MIAMI (CBSMiami/CNN) – A Warsaw grouper weighing 350 pounds was caught off southwest Florida on December 29 in about 600 feet of water, the Florida Fish and Wildlife Conservation Commission said on Facebook.
Photos shared by the FWC on Facebook show the fish towering over a man standing beside it.
“Biologists from FWRI’s Age & Growth Lab estimated the age of this fish at 50 years old, making this the oldest sample collected for our ageing program,” the FWC said. “Acquiring the otolith from this fish was extremely valuable as samples from larger and older fish are rare.”
Otoliths are the hard structures located behind the brain of bony fishes, according to the FWC. They help fish hear, maintain balance and orient themselves. Scientists use the growth structure of otoliths to estimate a fish’s age.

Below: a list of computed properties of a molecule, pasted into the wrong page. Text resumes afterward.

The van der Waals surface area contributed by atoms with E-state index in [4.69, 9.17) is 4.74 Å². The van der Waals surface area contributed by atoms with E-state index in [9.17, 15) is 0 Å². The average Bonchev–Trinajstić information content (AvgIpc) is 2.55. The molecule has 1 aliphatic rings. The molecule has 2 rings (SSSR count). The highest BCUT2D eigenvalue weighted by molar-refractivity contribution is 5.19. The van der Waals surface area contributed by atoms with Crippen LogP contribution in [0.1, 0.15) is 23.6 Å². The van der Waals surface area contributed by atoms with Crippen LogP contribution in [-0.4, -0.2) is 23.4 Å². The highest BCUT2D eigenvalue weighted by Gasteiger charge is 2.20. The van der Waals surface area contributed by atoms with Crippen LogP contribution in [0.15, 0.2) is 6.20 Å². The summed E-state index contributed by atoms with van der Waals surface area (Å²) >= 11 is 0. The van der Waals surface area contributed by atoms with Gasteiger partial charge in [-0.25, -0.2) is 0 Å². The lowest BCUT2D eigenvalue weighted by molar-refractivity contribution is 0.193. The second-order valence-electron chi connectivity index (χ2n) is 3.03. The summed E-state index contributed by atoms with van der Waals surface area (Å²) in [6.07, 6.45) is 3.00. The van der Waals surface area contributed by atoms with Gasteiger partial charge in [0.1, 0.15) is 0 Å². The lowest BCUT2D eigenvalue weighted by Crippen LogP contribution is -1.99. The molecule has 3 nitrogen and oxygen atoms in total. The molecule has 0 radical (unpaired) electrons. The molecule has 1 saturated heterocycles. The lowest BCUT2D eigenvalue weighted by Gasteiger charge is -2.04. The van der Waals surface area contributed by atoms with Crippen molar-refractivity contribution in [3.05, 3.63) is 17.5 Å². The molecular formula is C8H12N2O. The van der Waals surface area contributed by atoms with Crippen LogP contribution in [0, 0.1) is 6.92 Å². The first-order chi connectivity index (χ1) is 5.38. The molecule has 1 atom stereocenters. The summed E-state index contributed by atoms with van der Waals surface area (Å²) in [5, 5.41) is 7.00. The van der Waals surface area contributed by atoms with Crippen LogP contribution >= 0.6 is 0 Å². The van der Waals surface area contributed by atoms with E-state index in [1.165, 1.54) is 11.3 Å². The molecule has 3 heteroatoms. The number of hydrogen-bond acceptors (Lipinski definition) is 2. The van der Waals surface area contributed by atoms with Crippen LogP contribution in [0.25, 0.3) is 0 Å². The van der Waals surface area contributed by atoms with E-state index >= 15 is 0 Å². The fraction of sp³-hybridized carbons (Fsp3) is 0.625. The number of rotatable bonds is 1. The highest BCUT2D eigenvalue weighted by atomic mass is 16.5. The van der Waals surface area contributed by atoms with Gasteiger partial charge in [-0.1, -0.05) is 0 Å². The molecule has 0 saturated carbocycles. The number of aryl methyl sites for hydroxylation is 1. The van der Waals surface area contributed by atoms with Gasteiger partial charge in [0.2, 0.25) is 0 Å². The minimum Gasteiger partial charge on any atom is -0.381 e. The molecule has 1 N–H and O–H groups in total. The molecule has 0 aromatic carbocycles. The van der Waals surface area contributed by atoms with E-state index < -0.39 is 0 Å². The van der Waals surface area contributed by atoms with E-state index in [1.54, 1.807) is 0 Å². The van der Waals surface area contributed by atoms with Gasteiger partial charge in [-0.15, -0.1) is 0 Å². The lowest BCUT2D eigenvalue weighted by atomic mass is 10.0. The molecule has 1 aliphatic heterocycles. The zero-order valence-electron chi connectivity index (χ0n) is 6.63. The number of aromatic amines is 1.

Warsaw groupers can grow to a length of 7.5 feet and weight of 580 pounds. The record for the largest one caught in Florida is nearly 440 pounds.
“Warsaw are characterized by an elongated second dorsal spine,” the FWC said. “They’re the only grouper with 10 dorsal spines; all others have 11. Although adults usually occur in depths of 180-1700 ft, juveniles are occasionally seen around jetties and shallow-water reefs in the northern Gulf.”
The FWC said it “does not encourage the targeting of Warsaw grouper,” as the species’ population in the Gulf of Mexico isn’t known.
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